You can represent yourself -- although it is not a good idea. Would you attempt to perform a root canal on yourself? DWI law is a very complex field with increasingly harsh consequences. There are many complicated procedural, evidentiary, constitutional, sentencing and administrative license issues.
A qualified attorney, like the attorneys at the Law Offices of Ossie Brown, can review the case for defects, suppress evidence, compel discovery of such things as calibration and maintenance records for the breath machine, have blood samples independently analyzed, negotiate for a lesser charge or reduced sentence, obtain expert witnesses for trial, and contest the administrative license suspension.
What will it cost to get a lawyer?
Like any service, legal fees vary by the ability, reputation and experience of the lawyer you hire.
In Baton Rouge, Louisiana the normal range for a skilled DWI defense lawyer is from $2,500 to $10,000, depending on the level of offense(1st, 2nd, 3rd, etc.)
Factors that may cause the fee to be increased or decreased include:
- Is the offense a misdemeanor or felony?
- If prior convictions are alleged, the procedures for attacking them may add to the cost.
- The fee may or may not include trial or appeals.
- Costs such as expert witness fees, independent blood analysis, service of subpoenas, etc., may be extra.
- Generally, what defenses are there in a DWI case?
- Proof of Operation of a Motor Vehicle - Intoxication is not enough: the prosecution must also prove that the defendant was operating a motor vehicle. This may be difficult if, as in the case of some accidents, there are no witnesses to his being the driver of the vehicle.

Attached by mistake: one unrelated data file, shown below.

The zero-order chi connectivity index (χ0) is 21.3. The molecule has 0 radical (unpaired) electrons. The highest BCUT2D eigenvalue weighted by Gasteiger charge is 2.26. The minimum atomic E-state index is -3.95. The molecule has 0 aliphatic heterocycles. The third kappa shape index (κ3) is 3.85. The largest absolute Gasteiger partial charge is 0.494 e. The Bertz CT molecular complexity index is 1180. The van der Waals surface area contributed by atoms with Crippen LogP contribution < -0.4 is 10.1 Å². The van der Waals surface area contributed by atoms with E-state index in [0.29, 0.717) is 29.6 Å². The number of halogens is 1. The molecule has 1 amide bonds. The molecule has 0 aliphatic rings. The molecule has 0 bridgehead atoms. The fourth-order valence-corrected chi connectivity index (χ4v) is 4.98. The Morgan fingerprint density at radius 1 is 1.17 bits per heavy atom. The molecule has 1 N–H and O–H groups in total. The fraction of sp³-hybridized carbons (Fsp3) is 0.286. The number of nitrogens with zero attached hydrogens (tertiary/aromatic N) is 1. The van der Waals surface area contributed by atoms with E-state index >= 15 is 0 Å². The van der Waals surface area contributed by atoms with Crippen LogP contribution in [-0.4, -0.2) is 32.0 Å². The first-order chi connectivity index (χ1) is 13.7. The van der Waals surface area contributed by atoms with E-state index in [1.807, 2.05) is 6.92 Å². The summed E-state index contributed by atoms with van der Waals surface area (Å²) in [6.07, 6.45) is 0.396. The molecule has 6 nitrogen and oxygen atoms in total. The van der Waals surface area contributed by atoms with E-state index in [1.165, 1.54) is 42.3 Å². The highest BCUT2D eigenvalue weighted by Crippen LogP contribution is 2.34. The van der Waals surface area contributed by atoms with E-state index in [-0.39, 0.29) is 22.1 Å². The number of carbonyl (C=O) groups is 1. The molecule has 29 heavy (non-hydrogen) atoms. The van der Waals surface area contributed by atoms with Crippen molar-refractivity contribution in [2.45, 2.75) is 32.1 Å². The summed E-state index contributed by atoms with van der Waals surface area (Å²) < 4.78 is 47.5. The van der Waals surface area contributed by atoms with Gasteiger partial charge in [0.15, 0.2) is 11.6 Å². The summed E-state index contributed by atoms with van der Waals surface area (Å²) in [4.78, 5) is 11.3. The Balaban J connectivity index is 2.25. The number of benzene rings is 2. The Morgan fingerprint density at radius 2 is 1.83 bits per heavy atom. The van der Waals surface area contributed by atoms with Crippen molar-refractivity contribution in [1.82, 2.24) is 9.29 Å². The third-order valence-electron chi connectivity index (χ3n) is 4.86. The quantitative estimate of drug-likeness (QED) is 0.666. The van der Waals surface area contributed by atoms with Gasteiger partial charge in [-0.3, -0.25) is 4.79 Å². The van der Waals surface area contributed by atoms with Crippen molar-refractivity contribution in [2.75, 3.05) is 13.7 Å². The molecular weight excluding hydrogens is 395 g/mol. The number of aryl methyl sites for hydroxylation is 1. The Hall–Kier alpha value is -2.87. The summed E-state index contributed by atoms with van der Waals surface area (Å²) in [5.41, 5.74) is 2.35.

- Probable cause - Evidence will be suppressed if the police officer did not have legal cause to (a) stop, (b) detain, and (c) arrest. Sobriety roadblocks present particularly complex issues.
- Miranda - Incriminating statements may be suppressed if warnings were not given at the appropriate time.
- Implied consent warnings - If the officer did not advise you of the consequences of refusing to take a chemical test, or gave it incorrectly, this may affect admissibility of the test results -- as well as the license suspension imposed by the motor vehicle department.
- "Under the influence/Impairment" - The officer's observations and opinions as to intoxication can be questioned -- the circumstances under which the field sobriety tests were given, for example, or the subjective (and predisposed) nature of what the officer considers as "failing".
- Blood-alcohol concentration - There exist a wide range of potential problems with blood, breath or urine testing. "Non-specific" analysis, for example: most breath machines will register many chemical compounds found on the human breath as alcohol. These and other defects in analysis can be brought out in cross-examination of the state's expert witness, and/or the defense can hire its own forensic chemist.
- License suspension/administrative hearings - A number of issues can be raised in the context of an administrative hearing challenging the proposed suspension of driving privileges.
- What do police officers look for when searching for drunk drivers on the highways?
The following is a list of symptoms in descending order of probability that the person observed is driving while intoxicated. The list is based upon research conducted by the National Highway Traffic Administration:
- Turning with a Wide Radius
- Straddling Center of Lane Marker.
- "Appearing to be drunk"
- Almost Striking Object or Vehicle
- Driving on Other Than Designated Highway
- Speed More Than 10 mph Below Limit
- Stopping without Cause in Traffic Lane
- Following Too Closely
- Tires on Center or Lane Marker
- Braking Erratically
- Driving into Opposing or Crossing Traffic
- Signaling Inconsistent with Driving Actions
- Slow Response to Traffic Signals
- Stopping Inappropriately (Other than in Lane)
- Turning Abruptly or Illegally
- Accelerating or Decelerating Rapidly